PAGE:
"If the U.S. military wants to stop sexual assault in the U.S. military, it will stop," Quast added. "We know they can change culture and policy, and they have. This has to be mission critical to them."
Quast recently had her own mother-daughter talk about enlistment. She describes herself as "a military child;" Quast's father was an Air Force pilot declared missing in action after being shot down in 1966 over North Vietnam.
But when her daughter expressed interest in joining a college ROTC program after graduating from high school this month, Quast urged against it. Her daughter decided against joining.
Wanting to force change from the inside
Sarah Strachan of Florida, however, was enrolled in her high school's JROTC program, and next month she'll enter the Army -- even after enduring being groped by boys in the JROTC's storage room, she said.
Her high school didn't take her -- or her mother's -- complaints about the groping seriously, both women said.
Strachan, 17, now wants to help reform the military from the inside: She wants to bring rapists and harassers before a court martial and put them in prison.
"I want to do intelligence in the military or military police where I can investigate these types of things and bring justice to the people who do it, because they never do" bring them to justice, Strachan said. After her military service, she might become an FBI agent investigating sex crimes, she said.
Her mother, Dianne, 46, is afraid for her daughter in the Army, but knows Sarah has a strong will. Once, her daughter even knocked one overly aggressive boy to the ground, even though she's 5 foot 4 and 102 pounds, the mother said.
Dianne Strachan said she can only support her daughter's decision. She believes her daughter is trying to live up to her father, divorced from the family, who was in the Army National Guard, she said. The family also has a son, 23, in the Army.
"I really didn't want her to join because I see how they treat women, but I would never hold her back from doing something she wants to do," said Dianne Strachan, a medical transcriptionist.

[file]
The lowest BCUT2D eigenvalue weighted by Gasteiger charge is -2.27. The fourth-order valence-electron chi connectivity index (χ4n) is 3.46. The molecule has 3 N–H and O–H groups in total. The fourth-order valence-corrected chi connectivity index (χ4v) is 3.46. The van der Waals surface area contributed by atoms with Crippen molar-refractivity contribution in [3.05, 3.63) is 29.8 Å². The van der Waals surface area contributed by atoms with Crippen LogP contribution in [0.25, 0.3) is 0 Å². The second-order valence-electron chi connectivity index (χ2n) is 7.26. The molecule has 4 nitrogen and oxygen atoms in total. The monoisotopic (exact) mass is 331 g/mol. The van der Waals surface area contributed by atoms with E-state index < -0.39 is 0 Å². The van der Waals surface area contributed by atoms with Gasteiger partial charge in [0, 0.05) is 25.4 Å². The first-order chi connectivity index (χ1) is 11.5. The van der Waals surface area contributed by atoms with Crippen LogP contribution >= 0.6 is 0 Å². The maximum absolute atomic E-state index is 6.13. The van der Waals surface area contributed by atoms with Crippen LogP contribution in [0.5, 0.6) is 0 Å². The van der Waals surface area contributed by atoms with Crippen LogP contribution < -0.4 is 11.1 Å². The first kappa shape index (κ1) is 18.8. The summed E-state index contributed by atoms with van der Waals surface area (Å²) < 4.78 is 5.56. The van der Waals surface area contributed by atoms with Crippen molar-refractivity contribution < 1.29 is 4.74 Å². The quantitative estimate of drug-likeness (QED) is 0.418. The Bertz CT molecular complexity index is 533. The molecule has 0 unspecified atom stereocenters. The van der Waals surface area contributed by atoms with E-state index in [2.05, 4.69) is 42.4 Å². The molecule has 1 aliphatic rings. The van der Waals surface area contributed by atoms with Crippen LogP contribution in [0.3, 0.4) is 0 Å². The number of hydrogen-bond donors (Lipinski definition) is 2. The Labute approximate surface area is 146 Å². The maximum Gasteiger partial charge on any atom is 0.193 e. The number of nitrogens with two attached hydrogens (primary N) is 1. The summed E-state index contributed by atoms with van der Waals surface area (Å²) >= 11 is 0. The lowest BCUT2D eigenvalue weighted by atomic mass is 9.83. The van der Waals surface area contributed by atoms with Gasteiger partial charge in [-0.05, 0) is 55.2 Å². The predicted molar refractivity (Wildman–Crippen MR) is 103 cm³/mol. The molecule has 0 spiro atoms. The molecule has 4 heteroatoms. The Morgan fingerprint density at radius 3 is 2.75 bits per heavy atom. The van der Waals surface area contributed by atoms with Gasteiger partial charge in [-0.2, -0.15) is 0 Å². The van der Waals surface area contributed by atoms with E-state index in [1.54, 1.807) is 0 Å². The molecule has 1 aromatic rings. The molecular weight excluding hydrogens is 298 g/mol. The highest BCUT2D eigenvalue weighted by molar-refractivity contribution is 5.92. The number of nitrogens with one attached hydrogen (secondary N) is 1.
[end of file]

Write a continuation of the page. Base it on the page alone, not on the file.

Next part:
The rape crisis hasn't deterred Kayla Wright, 20, from wanting to enlist, but it has influenced which branch of service she plans to join.
Wright won't join the Navy because her husband, also 20, is now being medically retired from that service and has warned her that sexual assault is "more likely to happen on a ship because there's more men to women" and "it's not like you can get off a ship and get away from it," she said.
"I told him I wanted to join the Navy, but he was adamant" against it, she said, referring to her husband.
The couple, married last year, plan to move from San Diego, Calif., to Phoenix, Ariz., where her family lives and she'll enlist, she said. Her brother is in the Army, she added.
"The Air Force, they treat you the best," Wright said.
Elizabeth Maglicco, 18, of Port Vue, Penn., isn't afraid of the Navy: She'll report to its basic training just north of Chicago next month.
McCain's comments don't faze her. "He didn't want young women to join until this is all settled," Maglicco said. "I don't think obstacles should get in your way.
"Honestly, any job you go to could have sexual harassment. It's not just the military," she added.
The Navy chief petty officer who recruited her "told us not to put up with it and have zero tolerance for it," Maglicco said. "So him talking to us made me feel a lot more comfortable, because there are guys out there doing the right thing."
When Maglicco was 15 and began considering enlistment, her mother was worried. Her daughter is too naïve, too trusting, seeing only good in people, said Elizabeth Richel, 40, a certified nurse's assistant.
Her daughter, who graduated from high school this month, actually signed up 11 months ago. In fact, because her daughter helped the Navy recruit two boys, she will enter the Navy with a promotion.
"She knows I'm not very happy about it. It's more out of concern that things can happen," Richel said. "I don't feel good about any of the military branches. They're hiding a lot of it, they're covering it up."
Pride to pregnancy to persecution
The "rape culture" in the military, as Kurtz puts it, is something she's facing head-on.